Margaret Thatcher's privatization legacy.

Author:Edwards, Chris
 
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Economic policy has taken an antimarket turn in recent years, with many nations increasing regulations, running large deficits, and embracing repeated stimulus actions by central banks. There is, however, one good-news story in economic policy that is often overlooked: the ongoing privatization revolution that has swept the world since the 1980s. Governments in more than 100 countries have moved thousands of state-owned businesses to the private sector. Airlines, railroads, postal services, electric utilities, and many other types of businesses valued at more than $3.3 trillion have been privatized over the last three decades (Megginson 2015).

The revolution was launched by Margaret Thatcher, British prime minister from 1979 to 1990. She came to power determined to revive the stagnant British economy with market-based reforms. Her government deregulated, cut marginal tax rates, repealed exchange controls, and tamed militant labor unions. But it was privatization that became her most important and enduring economic legacy. Thatcher popularized the word privatization, and she oversaw the sale of many major businesses, including British Airways, British Telecom, British Steel, and British Gas.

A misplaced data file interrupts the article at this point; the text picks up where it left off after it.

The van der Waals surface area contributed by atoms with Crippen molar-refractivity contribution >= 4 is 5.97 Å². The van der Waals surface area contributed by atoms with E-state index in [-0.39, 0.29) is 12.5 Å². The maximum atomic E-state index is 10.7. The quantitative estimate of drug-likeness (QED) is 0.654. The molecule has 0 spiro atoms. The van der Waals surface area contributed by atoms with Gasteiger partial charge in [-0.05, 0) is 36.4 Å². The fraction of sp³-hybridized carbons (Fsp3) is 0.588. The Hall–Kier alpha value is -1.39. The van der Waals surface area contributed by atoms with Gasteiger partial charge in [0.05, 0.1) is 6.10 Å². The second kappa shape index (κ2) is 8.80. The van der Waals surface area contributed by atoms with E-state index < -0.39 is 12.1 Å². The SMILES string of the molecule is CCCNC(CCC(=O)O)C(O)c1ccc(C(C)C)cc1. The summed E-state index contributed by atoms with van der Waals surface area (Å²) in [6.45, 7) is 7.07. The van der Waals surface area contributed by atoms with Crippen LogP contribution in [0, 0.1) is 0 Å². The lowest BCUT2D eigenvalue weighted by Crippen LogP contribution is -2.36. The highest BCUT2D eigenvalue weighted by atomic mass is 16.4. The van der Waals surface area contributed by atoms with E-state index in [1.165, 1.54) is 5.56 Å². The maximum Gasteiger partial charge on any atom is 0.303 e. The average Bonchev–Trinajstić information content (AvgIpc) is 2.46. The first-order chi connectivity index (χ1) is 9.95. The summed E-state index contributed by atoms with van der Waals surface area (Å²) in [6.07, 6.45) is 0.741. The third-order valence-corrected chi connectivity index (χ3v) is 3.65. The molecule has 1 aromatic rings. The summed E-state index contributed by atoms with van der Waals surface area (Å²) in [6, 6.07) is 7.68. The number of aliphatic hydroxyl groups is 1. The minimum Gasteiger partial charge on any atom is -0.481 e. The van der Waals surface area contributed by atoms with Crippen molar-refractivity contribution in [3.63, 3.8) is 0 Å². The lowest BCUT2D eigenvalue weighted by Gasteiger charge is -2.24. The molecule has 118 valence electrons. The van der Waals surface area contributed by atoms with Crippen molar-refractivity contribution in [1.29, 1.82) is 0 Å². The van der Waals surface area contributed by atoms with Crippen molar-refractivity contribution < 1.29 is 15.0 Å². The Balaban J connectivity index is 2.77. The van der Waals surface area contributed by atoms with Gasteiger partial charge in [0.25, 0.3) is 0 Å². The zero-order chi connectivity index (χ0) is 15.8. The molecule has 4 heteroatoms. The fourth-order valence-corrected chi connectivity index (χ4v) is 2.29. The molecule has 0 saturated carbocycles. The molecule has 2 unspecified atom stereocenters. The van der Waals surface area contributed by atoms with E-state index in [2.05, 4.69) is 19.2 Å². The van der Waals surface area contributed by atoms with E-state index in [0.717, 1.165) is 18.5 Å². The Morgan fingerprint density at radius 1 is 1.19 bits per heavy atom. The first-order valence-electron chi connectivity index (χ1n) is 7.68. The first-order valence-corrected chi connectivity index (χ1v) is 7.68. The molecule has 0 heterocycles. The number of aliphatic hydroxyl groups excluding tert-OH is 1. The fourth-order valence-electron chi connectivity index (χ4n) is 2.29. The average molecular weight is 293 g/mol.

Spurred by the success of Thatcher's reforms, privatization swept through developed and developing nations in Europe, Latin America, and elsewhere. Other nations followed Britain's lead because of "disillusionment with the generally poor performance of state-owned enterprises and the desire to improve efficiency of bloated and often failing companies," noted a report on privatization by the Organisation for Economic Cooperation and Development (OECD 2003: 21).

Privatization has had a huge effect on the global economy. It has spurred economic growth and improved living standards as privatized businesses cut costs, increased service quality, and innovated. The reforms also "massively increased the size and efficiency of the world's capital markets," argues William Megginson in his book, The Financial Economics of Privatization (2005: 4). Many of the largest share offerings in world history have been privatizations, and a large share of global stock market capitalization is from privatized companies.

It is inspiring to look back at Margaret Thatcher's privatization triumph. But for U.S. policymakers, there are practical lessons as well. Many types of businesses that Britain privatized are still partly or wholly in government hands in the United States, including airports, seaports, postal services, air traffic control, electric utilities, and passenger rail. To tackle lackluster U.S. growth, policymakers should pursue privatization in order to increase productivity and inject more dynamism into the economy.

Britain Blazes the Trail